“WandaVision”, whose finale was recently released on March 5, is the first production piece that introduces audiences to the franchise’s fourth phase—and to a Marvel series who focuses on a female superhero. The series centers around Wanda Maximoff, portrayed by Elizabeth Olsen, as she deals with her personal loss from “Avengers: Infinity War” and “Avengers: Endgame”. For the first time, audiences explore Maximoff’s backstory and experience the use of her comic book moniker, “Scarlet Witch”.
“WandaVision” has led to the resurfacing of character Darcy Lewis (Kat Dennings) and introduced an adult Monica Rambeau, (Teyonah Parris) who was previously seen as a child in “Captain Marvel”. While it is unclear how exactly these characters will play a role in future MCU projects, the events of the series strongly suggest that Rambeau will return to the screen as a superheroine. In the Marvel comics, Rambeau takes on the moniker Photon and Spectrum with the ability to convert her body to energy.
“WandaVision” is not the only Marvel Studies series that centers around a female heroine. Five out of the remaining 11 announced shows are confirmed to have a female lead. The number of female characters increases when smaller leading women roles, such as Sharon Carter in “Falcon and the Winter Soldier,” are included.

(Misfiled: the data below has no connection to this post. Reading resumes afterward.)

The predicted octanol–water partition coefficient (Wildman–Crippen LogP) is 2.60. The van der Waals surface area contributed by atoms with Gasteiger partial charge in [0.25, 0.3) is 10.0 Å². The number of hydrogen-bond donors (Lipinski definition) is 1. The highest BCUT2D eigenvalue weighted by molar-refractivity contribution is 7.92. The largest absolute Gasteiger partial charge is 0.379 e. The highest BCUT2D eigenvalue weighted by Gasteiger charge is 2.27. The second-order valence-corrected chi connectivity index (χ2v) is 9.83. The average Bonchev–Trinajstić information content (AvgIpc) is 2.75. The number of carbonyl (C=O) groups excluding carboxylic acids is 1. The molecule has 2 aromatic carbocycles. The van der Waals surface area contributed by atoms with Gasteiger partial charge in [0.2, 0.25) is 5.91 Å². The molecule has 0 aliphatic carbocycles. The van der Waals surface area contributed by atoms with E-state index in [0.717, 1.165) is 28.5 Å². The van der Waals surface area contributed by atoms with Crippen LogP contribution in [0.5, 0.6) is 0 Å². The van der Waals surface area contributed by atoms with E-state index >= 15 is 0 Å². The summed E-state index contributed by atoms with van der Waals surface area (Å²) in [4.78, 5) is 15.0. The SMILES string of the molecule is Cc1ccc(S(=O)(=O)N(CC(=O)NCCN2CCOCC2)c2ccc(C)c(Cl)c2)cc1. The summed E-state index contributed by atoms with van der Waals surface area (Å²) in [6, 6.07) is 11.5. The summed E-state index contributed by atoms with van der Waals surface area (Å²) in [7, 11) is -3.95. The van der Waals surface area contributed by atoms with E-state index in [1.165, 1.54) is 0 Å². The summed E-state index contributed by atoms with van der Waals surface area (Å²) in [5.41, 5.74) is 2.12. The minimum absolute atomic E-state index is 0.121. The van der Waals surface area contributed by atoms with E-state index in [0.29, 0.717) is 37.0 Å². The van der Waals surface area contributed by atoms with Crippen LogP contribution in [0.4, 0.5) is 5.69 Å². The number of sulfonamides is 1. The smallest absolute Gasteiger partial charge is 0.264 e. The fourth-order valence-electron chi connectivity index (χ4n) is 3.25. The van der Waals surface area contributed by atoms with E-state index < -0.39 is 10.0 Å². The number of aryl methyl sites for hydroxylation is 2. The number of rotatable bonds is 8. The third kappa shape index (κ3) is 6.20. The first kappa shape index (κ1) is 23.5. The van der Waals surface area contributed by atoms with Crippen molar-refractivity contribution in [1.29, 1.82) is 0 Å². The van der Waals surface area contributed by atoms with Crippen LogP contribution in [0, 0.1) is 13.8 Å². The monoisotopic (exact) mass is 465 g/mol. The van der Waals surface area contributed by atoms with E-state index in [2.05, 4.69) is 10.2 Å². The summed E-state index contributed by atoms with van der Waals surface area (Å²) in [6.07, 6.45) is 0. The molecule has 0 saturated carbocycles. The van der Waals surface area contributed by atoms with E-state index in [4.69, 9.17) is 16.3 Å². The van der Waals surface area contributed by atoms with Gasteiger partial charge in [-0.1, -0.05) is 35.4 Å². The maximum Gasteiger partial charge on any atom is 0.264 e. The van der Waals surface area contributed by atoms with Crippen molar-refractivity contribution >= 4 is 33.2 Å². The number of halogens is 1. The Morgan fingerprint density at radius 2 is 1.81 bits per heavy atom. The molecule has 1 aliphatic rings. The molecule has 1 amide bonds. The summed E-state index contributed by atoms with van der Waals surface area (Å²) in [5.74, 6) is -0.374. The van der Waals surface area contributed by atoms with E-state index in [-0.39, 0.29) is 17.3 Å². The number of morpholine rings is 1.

Returning female lead Peggy Carter, portrayed by Hayley Atwell, will return in “What If?” as an alternate version of Captain America known as Captain Britain. The animated series is planned to be released summer 2021.
While some characters will be returning, many of the upcoming series center around heroines who have not yet been brought to the screen. The series “She-Hulk” will introduce Tatiana Maslany as Jennifer Walters who takes on the moniker “She-Hulk” in the Marvel Comics. The series is set to be released in 2022.
A trend of younger heroes is also present within the announced projects. “Hawkeye” will introduce Kate Bishop, played by Hailee Steinfeld, as she is mentored by Jeremy Renner’s Clint Barton/Hawkeye. In the Marvel comics, Bishop takes on the moniker “Hawkeye” after Barton.